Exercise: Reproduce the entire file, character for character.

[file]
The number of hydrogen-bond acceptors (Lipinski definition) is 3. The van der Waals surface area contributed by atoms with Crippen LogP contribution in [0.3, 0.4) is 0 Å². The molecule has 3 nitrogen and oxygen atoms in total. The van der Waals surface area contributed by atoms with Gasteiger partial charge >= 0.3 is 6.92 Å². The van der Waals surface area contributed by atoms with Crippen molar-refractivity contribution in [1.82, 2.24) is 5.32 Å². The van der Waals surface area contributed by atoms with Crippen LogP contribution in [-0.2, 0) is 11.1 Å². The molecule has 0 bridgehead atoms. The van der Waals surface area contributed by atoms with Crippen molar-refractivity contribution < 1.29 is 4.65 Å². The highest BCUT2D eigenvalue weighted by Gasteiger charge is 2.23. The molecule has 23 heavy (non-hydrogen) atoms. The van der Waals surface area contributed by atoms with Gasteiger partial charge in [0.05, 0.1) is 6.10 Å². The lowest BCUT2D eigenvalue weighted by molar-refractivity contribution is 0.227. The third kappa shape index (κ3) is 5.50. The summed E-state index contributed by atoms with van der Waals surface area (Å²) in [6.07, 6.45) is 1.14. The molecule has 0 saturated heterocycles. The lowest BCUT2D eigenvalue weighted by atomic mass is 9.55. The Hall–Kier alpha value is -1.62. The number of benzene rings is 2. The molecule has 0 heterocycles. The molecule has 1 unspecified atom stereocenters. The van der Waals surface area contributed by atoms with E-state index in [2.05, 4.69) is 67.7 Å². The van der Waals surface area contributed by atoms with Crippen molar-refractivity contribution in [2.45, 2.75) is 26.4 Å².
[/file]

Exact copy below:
The number of hydrogen-bond acceptors (Lipinski definition) is 3. The van der Waals surface area contributed by atoms with Crippen LogP contribution in [0.3, 0.4) is 0 Å². The molecule has 3 nitrogen and oxygen atoms in total. The van der Waals surface area contributed by atoms with Gasteiger partial charge >= 0.3 is 6.92 Å². The van der Waals surface area contributed by atoms with Crippen molar-refractivity contribution in [1.82, 2.24) is 5.32 Å². The van der Waals surface area contributed by atoms with Crippen LogP contribution in [-0.2, 0) is 11.1 Å². The molecule has 0 bridgehead atoms. The van der Waals surface area contributed by atoms with Crippen molar-refractivity contribution < 1.29 is 4.65 Å². The highest BCUT2D eigenvalue weighted by Gasteiger charge is 2.23. The molecule has 23 heavy (non-hydrogen) atoms. The van der Waals surface area contributed by atoms with Gasteiger partial charge in [0.05, 0.1) is 6.10 Å². The lowest BCUT2D eigenvalue weighted by molar-refractivity contribution is 0.227. The third kappa shape index (κ3) is 5.50. The summed E-state index contributed by atoms with van der Waals surface area (Å²) in [6.07, 6.45) is 1.14. The molecule has 0 saturated heterocycles. The lowest BCUT2D eigenvalue weighted by atomic mass is 9.55. The Hall–Kier alpha value is -1.62. The number of benzene rings is 2. The molecule has 0 heterocycles. The molecule has 1 unspecified atom stereocenters. The van der Waals surface area contributed by atoms with E-state index in [2.05, 4.69) is 67.7 Å². The van der Waals surface area contributed by atoms with Crippen molar-refractivity contribution in [2.45, 2.75) is 26.4 Å².